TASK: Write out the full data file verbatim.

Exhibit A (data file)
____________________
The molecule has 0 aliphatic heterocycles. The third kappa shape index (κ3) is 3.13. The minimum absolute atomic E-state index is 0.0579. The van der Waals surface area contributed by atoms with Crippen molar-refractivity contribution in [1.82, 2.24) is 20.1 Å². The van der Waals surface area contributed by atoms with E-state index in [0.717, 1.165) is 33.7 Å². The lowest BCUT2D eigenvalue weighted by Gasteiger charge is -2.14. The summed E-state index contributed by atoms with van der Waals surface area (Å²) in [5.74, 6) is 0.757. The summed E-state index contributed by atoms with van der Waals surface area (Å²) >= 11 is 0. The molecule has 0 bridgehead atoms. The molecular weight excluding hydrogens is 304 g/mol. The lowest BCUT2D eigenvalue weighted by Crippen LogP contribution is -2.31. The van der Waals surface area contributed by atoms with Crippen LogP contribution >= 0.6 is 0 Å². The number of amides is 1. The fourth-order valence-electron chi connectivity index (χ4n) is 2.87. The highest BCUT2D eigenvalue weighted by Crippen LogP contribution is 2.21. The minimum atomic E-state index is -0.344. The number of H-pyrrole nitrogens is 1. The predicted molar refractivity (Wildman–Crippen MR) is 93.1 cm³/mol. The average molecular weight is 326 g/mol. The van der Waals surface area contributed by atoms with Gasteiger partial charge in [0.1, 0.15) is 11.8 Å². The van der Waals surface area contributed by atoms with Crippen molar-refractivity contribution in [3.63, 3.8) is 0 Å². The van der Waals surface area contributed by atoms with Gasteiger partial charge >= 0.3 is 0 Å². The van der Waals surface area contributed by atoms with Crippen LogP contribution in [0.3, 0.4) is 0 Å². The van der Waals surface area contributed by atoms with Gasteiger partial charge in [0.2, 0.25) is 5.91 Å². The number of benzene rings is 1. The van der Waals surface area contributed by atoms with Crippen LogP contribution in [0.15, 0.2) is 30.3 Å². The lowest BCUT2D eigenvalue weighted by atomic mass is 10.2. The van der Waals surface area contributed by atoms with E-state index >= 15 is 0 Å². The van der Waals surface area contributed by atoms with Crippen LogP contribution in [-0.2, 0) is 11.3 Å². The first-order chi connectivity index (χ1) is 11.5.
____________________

The molecule has 0 aliphatic heterocycles. The third kappa shape index (κ3) is 3.13. The minimum absolute atomic E-state index is 0.0579. The van der Waals surface area contributed by atoms with Crippen molar-refractivity contribution in [1.82, 2.24) is 20.1 Å². The van der Waals surface area contributed by atoms with E-state index in [0.717, 1.165) is 33.7 Å². The lowest BCUT2D eigenvalue weighted by Gasteiger charge is -2.14. The summed E-state index contributed by atoms with van der Waals surface area (Å²) in [5.74, 6) is 0.757. The summed E-state index contributed by atoms with van der Waals surface area (Å²) >= 11 is 0. The molecule has 0 bridgehead atoms. The molecular weight excluding hydrogens is 304 g/mol. The lowest BCUT2D eigenvalue weighted by Crippen LogP contribution is -2.31. The van der Waals surface area contributed by atoms with Crippen LogP contribution >= 0.6 is 0 Å². The number of amides is 1. The fourth-order valence-electron chi connectivity index (χ4n) is 2.87. The highest BCUT2D eigenvalue weighted by Crippen LogP contribution is 2.21. The minimum atomic E-state index is -0.344. The number of H-pyrrole nitrogens is 1. The predicted molar refractivity (Wildman–Crippen MR) is 93.1 cm³/mol. The average molecular weight is 326 g/mol. The van der Waals surface area contributed by atoms with Gasteiger partial charge in [0.1, 0.15) is 11.8 Å². The van der Waals surface area contributed by atoms with Crippen molar-refractivity contribution in [3.63, 3.8) is 0 Å². The van der Waals surface area contributed by atoms with Gasteiger partial charge >= 0.3 is 0 Å². The van der Waals surface area contributed by atoms with Crippen LogP contribution in [0.3, 0.4) is 0 Å². The van der Waals surface area contributed by atoms with Gasteiger partial charge in [0.2, 0.25) is 5.91 Å². The number of benzene rings is 1. The van der Waals surface area contributed by atoms with Crippen LogP contribution in [0.15, 0.2) is 30.3 Å². The lowest BCUT2D eigenvalue weighted by atomic mass is 10.2. The van der Waals surface area contributed by atoms with E-state index >= 15 is 0 Å². The van der Waals surface area contributed by atoms with Crippen LogP contribution in [-0.2, 0) is 11.3 Å². The first-order chi connectivity index (χ1) is 11.5.